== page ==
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Jacksonville Shooting – What We Know and How It Relates to Us

The mass shooting at a Florida video game tournament resulted in two deaths and wounded 10 others. Jacksonville Sheriff said David Katz attended the “Madden NFL 19” video game tournament and carried out the shooting before turning the gun on himself.

What we know about the gunman:
Obvious signs of mental illness.
Prescribed anti-psychotic drugs since a child.
Hospitalized twice for mental illness.
Spent weeks in mental health facilities yet still bought guns legally.

In court documents, the family psychologists warned that Katz “could lash out and become so angry that he would hit and hurt his mother.”

The gunman had access to purchase two handguns in Maryland.
The state law in Maryland requires a report of background check if the person is declared mentally incompetent by being admitted to a mental institution.
According to Maryland law, someone can still pass a background check if they were voluntarily admitted to a mental institution for less than 29 days or if the person was admitted as a minor.

Daniel Webster, director of Johns Hopkins Center for Gun Policy and Research, says Katz treatment plan was not enough to disqualify him from buying firearms.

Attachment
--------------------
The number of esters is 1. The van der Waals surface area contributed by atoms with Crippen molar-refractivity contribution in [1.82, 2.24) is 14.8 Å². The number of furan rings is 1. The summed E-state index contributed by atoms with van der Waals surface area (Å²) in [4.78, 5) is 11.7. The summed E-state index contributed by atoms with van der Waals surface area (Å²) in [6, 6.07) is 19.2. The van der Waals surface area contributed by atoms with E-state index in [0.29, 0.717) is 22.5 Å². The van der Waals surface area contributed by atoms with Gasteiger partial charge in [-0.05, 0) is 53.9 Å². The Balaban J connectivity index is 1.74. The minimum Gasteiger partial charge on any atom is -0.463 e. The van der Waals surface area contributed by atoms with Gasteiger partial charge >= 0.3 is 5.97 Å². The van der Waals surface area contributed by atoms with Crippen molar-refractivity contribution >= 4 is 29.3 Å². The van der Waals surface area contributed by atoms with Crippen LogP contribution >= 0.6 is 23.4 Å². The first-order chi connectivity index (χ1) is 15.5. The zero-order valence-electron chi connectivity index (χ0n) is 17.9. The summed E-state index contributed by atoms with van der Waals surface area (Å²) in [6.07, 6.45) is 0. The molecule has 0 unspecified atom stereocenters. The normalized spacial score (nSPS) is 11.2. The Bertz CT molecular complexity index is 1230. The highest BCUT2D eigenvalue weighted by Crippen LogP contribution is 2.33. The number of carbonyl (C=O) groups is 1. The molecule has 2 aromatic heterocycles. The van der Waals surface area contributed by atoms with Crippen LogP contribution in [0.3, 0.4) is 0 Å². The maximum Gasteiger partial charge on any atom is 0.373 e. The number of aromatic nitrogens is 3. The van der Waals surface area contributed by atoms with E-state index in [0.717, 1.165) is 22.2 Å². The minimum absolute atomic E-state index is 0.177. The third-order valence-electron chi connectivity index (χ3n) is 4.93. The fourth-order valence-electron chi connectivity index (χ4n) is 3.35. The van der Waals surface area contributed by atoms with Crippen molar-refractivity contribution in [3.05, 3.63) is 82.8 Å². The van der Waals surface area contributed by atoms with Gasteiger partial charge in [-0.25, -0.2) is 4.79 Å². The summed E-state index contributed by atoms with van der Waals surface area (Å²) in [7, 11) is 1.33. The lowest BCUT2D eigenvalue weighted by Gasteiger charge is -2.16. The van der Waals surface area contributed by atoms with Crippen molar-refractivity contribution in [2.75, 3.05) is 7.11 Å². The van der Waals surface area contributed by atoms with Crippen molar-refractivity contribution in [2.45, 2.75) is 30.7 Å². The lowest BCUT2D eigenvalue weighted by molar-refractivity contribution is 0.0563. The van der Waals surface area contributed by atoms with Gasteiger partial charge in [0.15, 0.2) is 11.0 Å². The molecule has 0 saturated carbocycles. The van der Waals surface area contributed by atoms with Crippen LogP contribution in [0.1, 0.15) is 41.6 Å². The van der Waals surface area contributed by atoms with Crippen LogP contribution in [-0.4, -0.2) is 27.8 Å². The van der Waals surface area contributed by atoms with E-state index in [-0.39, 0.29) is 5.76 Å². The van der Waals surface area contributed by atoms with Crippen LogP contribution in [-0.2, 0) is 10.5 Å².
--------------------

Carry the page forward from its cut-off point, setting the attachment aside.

Mass shooting survivors can suffer from PTSD and heightened anxiety due to first-line trauma. Some of the survivors of the Jacksonville shooting are even suing EA Sports, the host of the gaming tournament, for failing to provide a safe environment. It is much more than the host failing to provide security, this is a failure upon America’s legal and safety defense system against tragedies like these.

“Mass shootings certainly contribute to heightened societal anxiety… it becomes much harder to focus on the facts and create effective solutions… the challenge of every community is to figure out how to keep communicating with each other and create reality-based solutions to prevent mass shootings.”
–Kathleen Smith, PhD

According to Business Insider on June 28, there have been 154 mass shooting in 2018. That is 177 days into the year which means the US has had a mass shooting almost every other day. Americans are more likely to die from gun violence than other causes of death combined. An estimated 11,000 Americans are killed by firearms each year – that total is climbing.

Locally, Tennessee state law says no one is qualified to own a firearm if they have been involuntarily admitted to a mental institution and law does require mental health records be reported to their database for background checks.

However, Tennessee law does not require a background check on the transfer of a firearm between unlicensed parties nor does it regulate the transfer of assault weapons.
Recorded in 2016, Tennessee had the 14th highest rate of gun deaths per capita among all of the states.

What we, as citizens, can do to end mass shootings –
Contact local lawmakers. Find your lawmaker at https://www.usa.gov/elected-officials
See something, say something!

This is the classic American story about dangerous people acquiring firearms. The vague, non-directed layout that plagues America’s legal and mental health system is going to be the ultimate downfall of society in this country.

About Courtney McCormick

Courtney McCormick is a junior communication major, minoring in professional writing and journalism. She refers to herself as a pug mom and a comedic realist.

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